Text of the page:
• Noel July 18, 2013 at 11:22 am #

      too bad, a lot fall into softer ground and are salvageable if the skin hasn’t been broken.

  21. Mama Zen July 18, 2013 at 5:32 am #


  22. Tish Farrell July 17, 2013 at 10:36 pm #

    And how about a mango salsa: a very firm mango grated. Sprinkle over some lime juice, slivered red onion, a little fresh grated ginger, some garlic, chili and coriander, season to taste. Thanks for visiting my blog and the invitation to Travel Photo Mondays.

  23. muzachan July 17, 2013 at 9:42 pm #

    A Mango Festival? I wish to see that someday…

  24. Suzanne Fluhr (Just One Boomer) July 17, 2013 at 5:18 pm #

    What are those brought red ones–with the green— at the bottom of the photo? I do sometimes have a painful reaction to mango, probably because I have a condition known as ” geographic tongue” (Google it if you want TMI). Walnuts, eggplant, red wine, tomato and pineapples can also set it off, but I’m always willing to give mango a try.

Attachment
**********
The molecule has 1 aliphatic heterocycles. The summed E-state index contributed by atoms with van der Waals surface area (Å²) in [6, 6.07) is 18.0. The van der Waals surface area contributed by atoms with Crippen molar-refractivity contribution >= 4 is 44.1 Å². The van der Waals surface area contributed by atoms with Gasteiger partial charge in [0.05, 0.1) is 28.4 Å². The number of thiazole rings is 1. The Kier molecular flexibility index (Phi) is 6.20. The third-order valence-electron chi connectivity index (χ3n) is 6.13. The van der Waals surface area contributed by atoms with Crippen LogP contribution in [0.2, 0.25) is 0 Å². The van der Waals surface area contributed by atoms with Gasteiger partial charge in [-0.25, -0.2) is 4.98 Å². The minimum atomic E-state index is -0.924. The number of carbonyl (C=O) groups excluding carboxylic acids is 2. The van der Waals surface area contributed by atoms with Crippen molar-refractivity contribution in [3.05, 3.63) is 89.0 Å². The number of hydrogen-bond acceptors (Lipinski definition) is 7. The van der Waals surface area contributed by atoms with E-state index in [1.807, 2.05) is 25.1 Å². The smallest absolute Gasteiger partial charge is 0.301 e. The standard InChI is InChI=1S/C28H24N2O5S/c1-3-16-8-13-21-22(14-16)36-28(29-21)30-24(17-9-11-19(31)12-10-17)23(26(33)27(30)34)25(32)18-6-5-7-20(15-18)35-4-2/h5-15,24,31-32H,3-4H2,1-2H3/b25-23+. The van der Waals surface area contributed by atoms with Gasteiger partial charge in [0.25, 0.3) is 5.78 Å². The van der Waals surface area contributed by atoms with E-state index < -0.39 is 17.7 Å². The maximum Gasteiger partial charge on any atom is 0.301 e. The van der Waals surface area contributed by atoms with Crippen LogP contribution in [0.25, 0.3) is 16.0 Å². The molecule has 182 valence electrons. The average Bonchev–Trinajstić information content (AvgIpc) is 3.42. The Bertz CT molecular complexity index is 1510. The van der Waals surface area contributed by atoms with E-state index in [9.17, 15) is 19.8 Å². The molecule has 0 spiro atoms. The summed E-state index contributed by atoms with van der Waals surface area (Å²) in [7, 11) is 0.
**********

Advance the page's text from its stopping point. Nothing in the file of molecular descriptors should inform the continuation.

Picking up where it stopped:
• Noel July 17, 2013 at 8:23 pm #

      the bright red ones are called dragon fruit Suzanne.

  25. Cathy Sweeney July 17, 2013 at 5:17 pm #

    Mango madness — love it! Enjoy the festivals and all that wonderful mango-eating. Thanks for the trivia, too — all news to me. Very surprising that only 1% make it to maturity.

  26. Stephanie July 17, 2013 at 11:43 am #

    Your photos are gorgeous! Mangoes are my favorite. The fruits are heavy on the trees here in Wai’anae. Mahalo for reminding me what a blessing they are. Aloha, Stephanie

    • Noel July 17, 2013 at 11:59 am #

      Aloha Stephaie, wish I was close by to pick a few off your loaded trees, ready to make some daiquiris 🙂

  27. jenny@atasteoftravel July 17, 2013 at 10:35 am #

    All I could think about was the fabulous daiquaris you could make with all those mangoes!

    • Noel July 17, 2013 at 11:21 am #

      Ah yes a daiquiri would be exceptionally good with fresh mangoes, would love one now!